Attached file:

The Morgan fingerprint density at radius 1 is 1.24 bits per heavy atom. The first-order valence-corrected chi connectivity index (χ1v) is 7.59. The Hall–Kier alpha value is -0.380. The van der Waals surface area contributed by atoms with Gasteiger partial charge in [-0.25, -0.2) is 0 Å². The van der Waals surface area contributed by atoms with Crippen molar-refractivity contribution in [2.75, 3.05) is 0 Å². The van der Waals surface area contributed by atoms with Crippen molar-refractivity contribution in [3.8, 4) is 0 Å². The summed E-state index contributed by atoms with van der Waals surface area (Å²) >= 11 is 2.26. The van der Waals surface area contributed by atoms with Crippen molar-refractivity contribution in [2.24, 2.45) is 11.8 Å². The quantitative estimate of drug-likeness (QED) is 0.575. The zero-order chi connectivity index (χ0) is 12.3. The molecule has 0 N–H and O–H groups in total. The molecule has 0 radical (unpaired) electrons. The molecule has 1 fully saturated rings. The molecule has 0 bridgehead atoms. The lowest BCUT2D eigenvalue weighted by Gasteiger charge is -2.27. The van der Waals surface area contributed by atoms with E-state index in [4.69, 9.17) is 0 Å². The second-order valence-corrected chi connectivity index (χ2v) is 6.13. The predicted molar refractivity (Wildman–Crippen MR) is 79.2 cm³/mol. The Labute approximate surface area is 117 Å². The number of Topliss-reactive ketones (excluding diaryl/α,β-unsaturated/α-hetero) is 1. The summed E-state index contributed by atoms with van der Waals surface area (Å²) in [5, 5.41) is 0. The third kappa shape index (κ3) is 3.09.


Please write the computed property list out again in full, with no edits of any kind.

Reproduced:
The Morgan fingerprint density at radius 1 is 1.24 bits per heavy atom. The first-order valence-corrected chi connectivity index (χ1v) is 7.59. The Hall–Kier alpha value is -0.380. The van der Waals surface area contributed by atoms with Gasteiger partial charge in [-0.25, -0.2) is 0 Å². The van der Waals surface area contributed by atoms with Crippen molar-refractivity contribution in [2.75, 3.05) is 0 Å². The van der Waals surface area contributed by atoms with Crippen molar-refractivity contribution in [3.8, 4) is 0 Å². The summed E-state index contributed by atoms with van der Waals surface area (Å²) >= 11 is 2.26. The van der Waals surface area contributed by atoms with Crippen molar-refractivity contribution in [2.24, 2.45) is 11.8 Å². The quantitative estimate of drug-likeness (QED) is 0.575. The zero-order chi connectivity index (χ0) is 12.3. The molecule has 0 N–H and O–H groups in total. The molecule has 0 radical (unpaired) electrons. The molecule has 1 fully saturated rings. The molecule has 0 bridgehead atoms. The lowest BCUT2D eigenvalue weighted by Gasteiger charge is -2.27. The van der Waals surface area contributed by atoms with E-state index in [4.69, 9.17) is 0 Å². The second-order valence-corrected chi connectivity index (χ2v) is 6.13. The predicted molar refractivity (Wildman–Crippen MR) is 79.2 cm³/mol. The Labute approximate surface area is 117 Å². The number of Topliss-reactive ketones (excluding diaryl/α,β-unsaturated/α-hetero) is 1. The summed E-state index contributed by atoms with van der Waals surface area (Å²) in [5, 5.41) is 0. The third kappa shape index (κ3) is 3.09.